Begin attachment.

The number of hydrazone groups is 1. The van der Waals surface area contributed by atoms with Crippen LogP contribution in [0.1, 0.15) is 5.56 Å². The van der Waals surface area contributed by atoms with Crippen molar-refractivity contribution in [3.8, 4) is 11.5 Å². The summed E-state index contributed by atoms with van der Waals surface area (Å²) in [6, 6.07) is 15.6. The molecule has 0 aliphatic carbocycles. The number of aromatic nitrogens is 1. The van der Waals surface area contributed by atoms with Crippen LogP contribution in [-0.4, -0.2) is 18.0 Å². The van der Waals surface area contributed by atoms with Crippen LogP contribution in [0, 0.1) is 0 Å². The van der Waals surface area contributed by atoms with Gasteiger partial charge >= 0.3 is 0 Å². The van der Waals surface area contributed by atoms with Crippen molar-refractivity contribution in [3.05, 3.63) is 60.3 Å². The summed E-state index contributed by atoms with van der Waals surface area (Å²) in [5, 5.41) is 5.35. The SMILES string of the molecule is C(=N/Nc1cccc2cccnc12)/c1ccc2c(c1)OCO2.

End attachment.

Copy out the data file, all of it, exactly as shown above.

The number of hydrazone groups is 1. The van der Waals surface area contributed by atoms with Crippen LogP contribution in [0.1, 0.15) is 5.56 Å². The van der Waals surface area contributed by atoms with Crippen molar-refractivity contribution in [3.8, 4) is 11.5 Å². The summed E-state index contributed by atoms with van der Waals surface area (Å²) in [6, 6.07) is 15.6. The molecule has 0 aliphatic carbocycles. The number of aromatic nitrogens is 1. The van der Waals surface area contributed by atoms with Crippen LogP contribution in [-0.4, -0.2) is 18.0 Å². The van der Waals surface area contributed by atoms with Crippen LogP contribution in [0, 0.1) is 0 Å². The van der Waals surface area contributed by atoms with Gasteiger partial charge >= 0.3 is 0 Å². The van der Waals surface area contributed by atoms with Crippen molar-refractivity contribution in [3.05, 3.63) is 60.3 Å². The summed E-state index contributed by atoms with van der Waals surface area (Å²) in [5, 5.41) is 5.35. The SMILES string of the molecule is C(=N/Nc1cccc2cccnc12)/c1ccc2c(c1)OCO2.